Eating as a Positive Experience
The district will provide adequate time for students to enjoy eating healthy foods and socializing, scheduled near the middle of the school day as possible.  Adequate service space will be provided and efficient methods of service will be used to ensure students have access to school meals with a minimum amount of waiting time.  Adequate seating will be available to accommodate all students served during each meal period.  Adequate supervision will be provided in the dining area.  The dining area will be clean, orderly and inviting.

Competitive Foods
Nutrition information for a la carte snacks and beverages offered in a meal service lines, vending and school stores is readily available to students, parents, and the school community.

Any food sold in school must:

  • Be a “whole grain-rich” grain product; or
  • Have as the first ingredient a fruit, a vegetable, a dairy product, or a protein; or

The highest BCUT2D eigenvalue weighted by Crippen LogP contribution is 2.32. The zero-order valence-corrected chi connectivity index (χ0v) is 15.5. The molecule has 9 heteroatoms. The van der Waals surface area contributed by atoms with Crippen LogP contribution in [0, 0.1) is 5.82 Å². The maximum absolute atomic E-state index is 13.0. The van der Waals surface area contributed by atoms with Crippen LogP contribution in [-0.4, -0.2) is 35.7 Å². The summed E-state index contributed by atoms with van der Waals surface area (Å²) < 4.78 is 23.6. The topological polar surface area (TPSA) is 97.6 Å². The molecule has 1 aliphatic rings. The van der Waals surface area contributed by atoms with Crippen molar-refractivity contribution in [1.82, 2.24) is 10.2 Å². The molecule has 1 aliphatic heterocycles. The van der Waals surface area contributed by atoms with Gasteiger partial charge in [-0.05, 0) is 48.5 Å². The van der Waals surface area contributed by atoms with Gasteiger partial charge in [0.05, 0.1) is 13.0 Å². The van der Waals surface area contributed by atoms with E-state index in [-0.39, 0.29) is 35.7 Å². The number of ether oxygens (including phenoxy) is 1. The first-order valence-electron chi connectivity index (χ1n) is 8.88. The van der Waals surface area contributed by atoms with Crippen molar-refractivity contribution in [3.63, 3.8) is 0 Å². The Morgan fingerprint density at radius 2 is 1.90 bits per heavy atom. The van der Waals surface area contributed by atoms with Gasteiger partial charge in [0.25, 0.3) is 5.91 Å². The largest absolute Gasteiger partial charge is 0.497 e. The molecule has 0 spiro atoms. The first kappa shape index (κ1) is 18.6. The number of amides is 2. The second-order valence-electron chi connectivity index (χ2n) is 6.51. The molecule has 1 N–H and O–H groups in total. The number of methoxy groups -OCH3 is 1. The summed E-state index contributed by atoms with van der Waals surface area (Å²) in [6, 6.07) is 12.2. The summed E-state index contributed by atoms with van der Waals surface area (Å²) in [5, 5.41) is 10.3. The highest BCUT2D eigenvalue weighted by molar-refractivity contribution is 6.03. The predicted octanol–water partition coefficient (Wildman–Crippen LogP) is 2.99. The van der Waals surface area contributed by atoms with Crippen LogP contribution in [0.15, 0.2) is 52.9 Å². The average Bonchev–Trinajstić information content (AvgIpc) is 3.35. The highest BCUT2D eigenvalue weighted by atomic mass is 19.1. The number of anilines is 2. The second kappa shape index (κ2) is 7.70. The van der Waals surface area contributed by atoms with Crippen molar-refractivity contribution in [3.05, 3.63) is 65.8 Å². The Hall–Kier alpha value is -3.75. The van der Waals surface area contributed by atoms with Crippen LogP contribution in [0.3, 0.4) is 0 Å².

• Be a combination food that contains at least ¼ cup of fruit and/or vegetable; or


  • No more than 200 total calories per package
  • No more than 35% calories from fat
  • No more than 10% calories form saturated fat
  • No more than 0 g trans fats
  • No more than 200 mg sodium
  • No more than 35% sugar by weight
  • Excludes fruit, vegetables, nuts, seeds, and nut butters


  • No more than 350 calories
  • No more than 480 mg of sodium
  • No more than 35% calories from fat
  • No more than 10% calories form saturated fat
  • No more than 0 g trans fats
  • No more than 35% sugar by weight

All schools may sell:

  • Plain water (with or without carbonation)
  • 100% fruit and vegetable juice
  • 100% fruit or vegetable juice diluted with water (with or without carbonation), and no added sweeteners
  • Unflavored low fat milk
  • Unflavored or flavored fat free milk and milk alternatives permitted by NSLP/SBP

Elementary schools may sell up to 8-ounce portions, while middle schools and high schools may sell up to 12-ounce portions of milk and juice.  There is no portion size for plain water.

Beyond this, the standards allow additional “no calorie” and “lower calorie” beverage options for high school students.

  • No more than 20-ounce portions of